It’s a Big World Out There

Exactly a week ago, I got home from a three-week trip to Tanzania. I was there to research a book. It was an amazing experience. There’s a lot to say about Tanzania. But the part I want to talk about is a visit I took to a traditional Maasai village.

As they have for centuries, the Maasai primarily live by herding cattle. As we drove around the country, it was common to see young boys in traditional Maasai blankets driving cattle or goats out into the countryside to graze. But it’s not a very secure way to make a living and some Maasai are looking for other ways to make money. A few villages have opened themselves to tourist visits. They sing and dance, offer crafts for sale and show visitors around.

bonny with dancers

But I had to keep telling myself that this wasn’t a visit to Williamsburg or the Polynesian village in Hawaii. This wasn’t an “enactment,” but real life in one of the poorest, least developed countries in the world where the average income is less than $50 a month.

The hands I held were rough. They had worked much harder than I had ever done in my life, but the smiles felt genuine. It’s hard to say. I can say for sure that the bouncing dance of the Maasai is harder to do than it looks.

Here are the village homes.

massai among huts

And no, they don’t go someplace else when the “gates” close, as I had to keep reminding myself. Here’s the kitchen:

kitchen in hut

The heat and “stove”:

IMG_1428

And the bedroom, sitting area:

IMG_1430

It’s true that the Maasai probably spend most of their time outdoors and use their homes mostly for sleeping, but most of the rooms in my house are bigger than any of the huts we saw.

We also visited the village pre-school. I’d done an earlier school visit as an author in the town of Morogoro and was shocked by the contrast. The Morogoro school was a private school and by Tanzanian standards very well off. They had a library of hundreds of books, slide projectors, colorful teaching aids, and well-fed, well-clothed students.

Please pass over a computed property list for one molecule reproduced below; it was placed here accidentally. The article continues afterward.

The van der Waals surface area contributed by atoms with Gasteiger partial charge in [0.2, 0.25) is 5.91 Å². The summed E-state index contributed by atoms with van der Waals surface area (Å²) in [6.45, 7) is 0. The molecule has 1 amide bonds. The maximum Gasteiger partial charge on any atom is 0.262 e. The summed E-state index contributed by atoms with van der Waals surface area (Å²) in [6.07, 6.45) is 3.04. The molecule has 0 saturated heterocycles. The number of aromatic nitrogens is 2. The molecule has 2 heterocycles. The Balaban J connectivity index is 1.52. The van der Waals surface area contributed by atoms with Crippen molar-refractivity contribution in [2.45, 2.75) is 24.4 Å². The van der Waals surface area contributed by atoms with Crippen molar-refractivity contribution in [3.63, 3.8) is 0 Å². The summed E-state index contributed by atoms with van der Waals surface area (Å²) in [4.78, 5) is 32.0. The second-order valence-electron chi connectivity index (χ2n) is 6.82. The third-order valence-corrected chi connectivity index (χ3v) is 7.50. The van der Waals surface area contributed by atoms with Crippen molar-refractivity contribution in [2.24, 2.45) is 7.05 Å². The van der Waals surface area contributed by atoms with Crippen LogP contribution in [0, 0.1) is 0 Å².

morogoro school

Here’s the school in the Maasai village.

overview of schoolroom

Paper is scarce, (that cupboard in the back was their entire supply closet) so students use a slate until they perfect their letters and numbers and then they might get to work with paper.

hands on slate

Of course, this was the local preschool, which is not mandatory or paid for by the government. I have to hope that the elementary school and secondary school in the area have more resources.

As the Maasai have been traditionally nomadic it’s been a challenge figuring out how to serve this population. It’s a problem the country is still working on. And the Maasai are just one of some 120 different tribes there.

But some things were the same as they are everywhere. The ABCs:

teacher at blackboard

An encouraging teacher:

IMG_1446

And the incandescent beauty of children:

cropped girl

My book isn’t about the Maasai or about poverty. But it reminded me that as a writer, and as a person, travel can do so many things. It brings alive the world you’re trying to create in your book, but it also brings alive the world itself.

P.S. After I posted this, my friend and fellow writer, Carmen Bernier Grand, asked if there was any way to help. I’m so glad she asked because it prompted me to do some research and I found this organization that helps the Maasai right where this school is located in the Ngorongoro region. Here’s a link: http://www.aidtanzania.org/index.cfm

6 responses to “It’s a Big World Out There

  1. Oh my goodness, Bonnie, I am a storyteller with Jeffco Spellbinders in Colorado, and I have shared your books with everyone I know; however, the pictures you have shared in this blog have touched my soul. Bless you and all the Maasai — children and adults.

  2. Thank you, Judy. It’s pretty sobering, isn’t it? I came back with a new appreciation for everything from paved roads to the fact that we have jobs.

  3. Thank you for this thought-filled trip.

  4. Deirdre O'Sullivan from Australia

    Thank you Bonny for your compassionate observations of these fascinating people. It makes our 1st world problems look rather petty and pathetic when compared to the dire poverty of the 3rd world.
    Wherever there are children, there is always joy and hope!

  5. Adding my heart and soulful thanks here too, Bonny.

  6. Bonnie Yockstick, Storyteller

    Your photos remind us once again, children are children…optimistic even in poverty. It touched my heart.

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